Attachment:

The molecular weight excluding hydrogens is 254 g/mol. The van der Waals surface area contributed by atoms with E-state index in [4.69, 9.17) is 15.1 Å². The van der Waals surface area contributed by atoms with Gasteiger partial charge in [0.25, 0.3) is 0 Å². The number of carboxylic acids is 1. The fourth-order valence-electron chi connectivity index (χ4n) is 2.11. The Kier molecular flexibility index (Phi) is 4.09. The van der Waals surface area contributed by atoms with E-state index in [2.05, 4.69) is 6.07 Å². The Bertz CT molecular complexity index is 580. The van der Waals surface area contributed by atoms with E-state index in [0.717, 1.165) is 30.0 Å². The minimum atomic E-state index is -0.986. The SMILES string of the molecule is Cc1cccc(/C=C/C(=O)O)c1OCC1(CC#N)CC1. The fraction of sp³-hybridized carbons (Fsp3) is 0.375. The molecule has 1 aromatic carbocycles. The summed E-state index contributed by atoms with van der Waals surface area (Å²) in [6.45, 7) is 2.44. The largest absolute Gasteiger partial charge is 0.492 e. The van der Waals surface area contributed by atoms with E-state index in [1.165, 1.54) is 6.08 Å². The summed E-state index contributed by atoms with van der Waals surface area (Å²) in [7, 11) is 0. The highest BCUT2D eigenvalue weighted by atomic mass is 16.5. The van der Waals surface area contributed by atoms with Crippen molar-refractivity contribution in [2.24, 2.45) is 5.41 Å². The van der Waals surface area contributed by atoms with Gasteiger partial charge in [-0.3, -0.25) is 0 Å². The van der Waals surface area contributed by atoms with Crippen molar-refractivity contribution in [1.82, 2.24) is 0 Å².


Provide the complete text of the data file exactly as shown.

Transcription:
The molecular weight excluding hydrogens is 254 g/mol. The van der Waals surface area contributed by atoms with E-state index in [4.69, 9.17) is 15.1 Å². The van der Waals surface area contributed by atoms with Gasteiger partial charge in [0.25, 0.3) is 0 Å². The number of carboxylic acids is 1. The fourth-order valence-electron chi connectivity index (χ4n) is 2.11. The Kier molecular flexibility index (Phi) is 4.09. The van der Waals surface area contributed by atoms with E-state index in [2.05, 4.69) is 6.07 Å². The Bertz CT molecular complexity index is 580. The van der Waals surface area contributed by atoms with E-state index in [0.717, 1.165) is 30.0 Å². The minimum atomic E-state index is -0.986. The SMILES string of the molecule is Cc1cccc(/C=C/C(=O)O)c1OCC1(CC#N)CC1. The fraction of sp³-hybridized carbons (Fsp3) is 0.375. The molecule has 1 aromatic carbocycles. The summed E-state index contributed by atoms with van der Waals surface area (Å²) in [6.45, 7) is 2.44. The largest absolute Gasteiger partial charge is 0.492 e. The van der Waals surface area contributed by atoms with E-state index in [1.165, 1.54) is 6.08 Å². The summed E-state index contributed by atoms with van der Waals surface area (Å²) in [7, 11) is 0. The highest BCUT2D eigenvalue weighted by atomic mass is 16.5. The van der Waals surface area contributed by atoms with Crippen molar-refractivity contribution in [2.24, 2.45) is 5.41 Å². The van der Waals surface area contributed by atoms with Gasteiger partial charge in [-0.3, -0.25) is 0 Å². The van der Waals surface area contributed by atoms with Crippen molar-refractivity contribution in [1.82, 2.24) is 0 Å².